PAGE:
Amendments of Constitution


The Indian Constitution, like every other written constitution, includes provisions for change in order to adapt to new circumstances and demands. However, the process set forth for its revision is neither as simple as that of Britain nor as challenging as that of the USA. In other words, the Indian Constitution is a mixture of both rigidity and flexibility.
The Constitution’s Part XX, Article 368, details the methods by which Parliament may modify the Constitution. It provides that the Parliament may alter any provision of the Constitution by way of addition, variation, or repeal in line with the procedure established for that purpose. However, the Constitution’s ‘fundamental structure‘ cannot be changed by the Parliament. The Supreme Court ruled on this in the Kesavananda Bharati case (1973).

Constitutional changes in India


Article 368 of the Indian Constitution specifies the steps to change the document. A two-thirds majority of the members present and voting must approve an amendment for it to be adopted in either the Lok Sabha or the Rajya Sabha. They also require approval from at least half of the state legislatures.

Significant Changes

  1. The First Amendment (1951): This amendment made a number of amendments, including the addition of justifiable limitations on the freedoms of speech and expression, of assembly, and of organization and of union-forming. Additionally, in order to support land reforms, the term “estate” was redefined.
  2. The Forty-Second Amendment (1976): Introduced during the Emergency, this contentious amendment greatly increased the power of the federal government. Additionally, it narrowed the scope of judicial review of constitutional modifications and inserted the word “secular” to the preamble.
  3. The third and fourth amendments to the constitution, passed in 1992: In addition to seat reservations for members of Scheduled Castes and Scheduled Tribes, these revisions also included measures relating to local self-government (Panchayats and Municipalities).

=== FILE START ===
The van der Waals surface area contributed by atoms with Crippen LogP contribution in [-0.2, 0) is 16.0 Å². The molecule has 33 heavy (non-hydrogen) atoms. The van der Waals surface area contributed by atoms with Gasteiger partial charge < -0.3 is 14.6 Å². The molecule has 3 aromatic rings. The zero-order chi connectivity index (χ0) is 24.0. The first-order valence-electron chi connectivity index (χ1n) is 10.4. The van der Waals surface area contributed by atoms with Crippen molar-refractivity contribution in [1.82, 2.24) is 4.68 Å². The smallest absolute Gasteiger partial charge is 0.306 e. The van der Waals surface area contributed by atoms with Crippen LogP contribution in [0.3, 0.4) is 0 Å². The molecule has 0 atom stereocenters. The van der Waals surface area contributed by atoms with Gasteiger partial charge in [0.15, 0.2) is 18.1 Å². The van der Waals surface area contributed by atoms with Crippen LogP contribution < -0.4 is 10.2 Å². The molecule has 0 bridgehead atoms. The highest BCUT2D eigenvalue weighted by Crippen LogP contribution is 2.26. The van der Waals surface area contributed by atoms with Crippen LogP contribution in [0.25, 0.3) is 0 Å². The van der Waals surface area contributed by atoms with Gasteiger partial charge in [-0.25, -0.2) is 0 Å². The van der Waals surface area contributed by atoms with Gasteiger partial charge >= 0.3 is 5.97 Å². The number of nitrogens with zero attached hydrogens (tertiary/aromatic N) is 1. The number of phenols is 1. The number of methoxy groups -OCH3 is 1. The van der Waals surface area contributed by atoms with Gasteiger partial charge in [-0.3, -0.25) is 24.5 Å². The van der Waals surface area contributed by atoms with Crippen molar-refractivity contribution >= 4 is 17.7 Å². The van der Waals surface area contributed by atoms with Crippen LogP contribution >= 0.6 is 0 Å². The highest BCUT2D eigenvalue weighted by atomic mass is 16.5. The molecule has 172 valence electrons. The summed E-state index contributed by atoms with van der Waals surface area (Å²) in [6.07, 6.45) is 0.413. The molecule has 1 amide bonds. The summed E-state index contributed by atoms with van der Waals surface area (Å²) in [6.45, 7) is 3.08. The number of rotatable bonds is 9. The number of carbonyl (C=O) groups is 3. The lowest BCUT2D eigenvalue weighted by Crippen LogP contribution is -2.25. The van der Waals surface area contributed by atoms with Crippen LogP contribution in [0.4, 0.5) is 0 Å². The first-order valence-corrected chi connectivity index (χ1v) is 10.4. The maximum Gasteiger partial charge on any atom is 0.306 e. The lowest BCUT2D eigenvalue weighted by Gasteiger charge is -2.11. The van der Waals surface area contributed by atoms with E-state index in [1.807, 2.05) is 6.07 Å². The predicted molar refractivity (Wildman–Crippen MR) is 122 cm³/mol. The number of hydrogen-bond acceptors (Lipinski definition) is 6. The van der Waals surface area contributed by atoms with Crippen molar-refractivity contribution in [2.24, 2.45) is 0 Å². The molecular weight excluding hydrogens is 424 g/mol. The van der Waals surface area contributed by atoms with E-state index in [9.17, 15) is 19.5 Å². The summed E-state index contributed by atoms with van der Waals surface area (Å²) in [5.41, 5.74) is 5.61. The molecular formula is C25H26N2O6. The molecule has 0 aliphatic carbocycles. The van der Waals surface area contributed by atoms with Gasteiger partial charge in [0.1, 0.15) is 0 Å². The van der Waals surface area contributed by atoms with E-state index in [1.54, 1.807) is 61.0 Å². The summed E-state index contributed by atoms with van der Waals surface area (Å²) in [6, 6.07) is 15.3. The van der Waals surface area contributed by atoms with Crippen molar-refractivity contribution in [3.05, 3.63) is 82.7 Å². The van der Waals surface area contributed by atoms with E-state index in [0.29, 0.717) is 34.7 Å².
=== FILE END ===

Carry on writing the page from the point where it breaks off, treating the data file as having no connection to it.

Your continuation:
4. The One Hundred and First Amendment (2016): (2016)’s The One Hundred and First Amendment The Goods and Services Tax (GST), a major indirect tax reform that replaced numerous levies at the state and federal levels, was established by this amendment.

Constitutional changes in the United States


Article V of the American Constitution describes the amendment procedure. A national constitutional convention may be called for by two-thirds of the state legislatures or by a vote of both houses of Congress with a two-thirds majority. Ratification can take place through conventions held within the states or through the support of three-fourths (38 out of 50) of state legislatures.

Significant Changes

  1. The Bill of Rights (1791): The U.S. Constitution’s first ten amendments, often referred to as the Bill of Rights, were added in 1791 to safeguard individual liberty. They cover things like the right to freedom of speech, of religion, and of the bear weapons.
  2. The Thirteenth Amendment (1865): This amendment ended institutionalized racial discrimination by outlawing slavery in the United States.
  3. The Nineteenth Amendment (1920): The Nineteenth Amendment (1920) gave women the right to vote, which was a significant development in the fight for gender equality.
  4. The Twenty-Sixth Amendment (1971): By lowering the voting age from 21 to 18, the Twenty-Sixth Amendment (1971) gave young adults the ability to exercise their right to vote.
  5. The Twenty-first Amendment (1933): The Eighteenth Amendment, which had established Prohibition, was repealed by the Twenty-first Amendment (1933), which put an end to the prohibition on the sale and consumption of alcoholic drinks.

Comparative Viewpoint

  1. Flexibility vs. Rigidity: In terms of revisions, the Indian Constitution is more adaptable, permitting alterations to a wider range of sections. The U.S. Constitution, in comparison, is more rigorous, making modifications less common and more difficult to accomplish.
  2. Role of the Judiciary: The judiciary’s role is crucial in both nations’ interpretation and maintenance of the constitution’s fundamental principles. In India, the judiciary has occasionally overturned constitutional modifications that it determined to have violated the document’s fundamental principles, as in the instance of the Kesavananda Bharati ruling.
  3. Evolution: Both constitutions have undergone modifications throughout time to reflect shifting social, political, and economic circumstances. These changes are a result of the need for structural and legislative reforms as well as changes in societal values.



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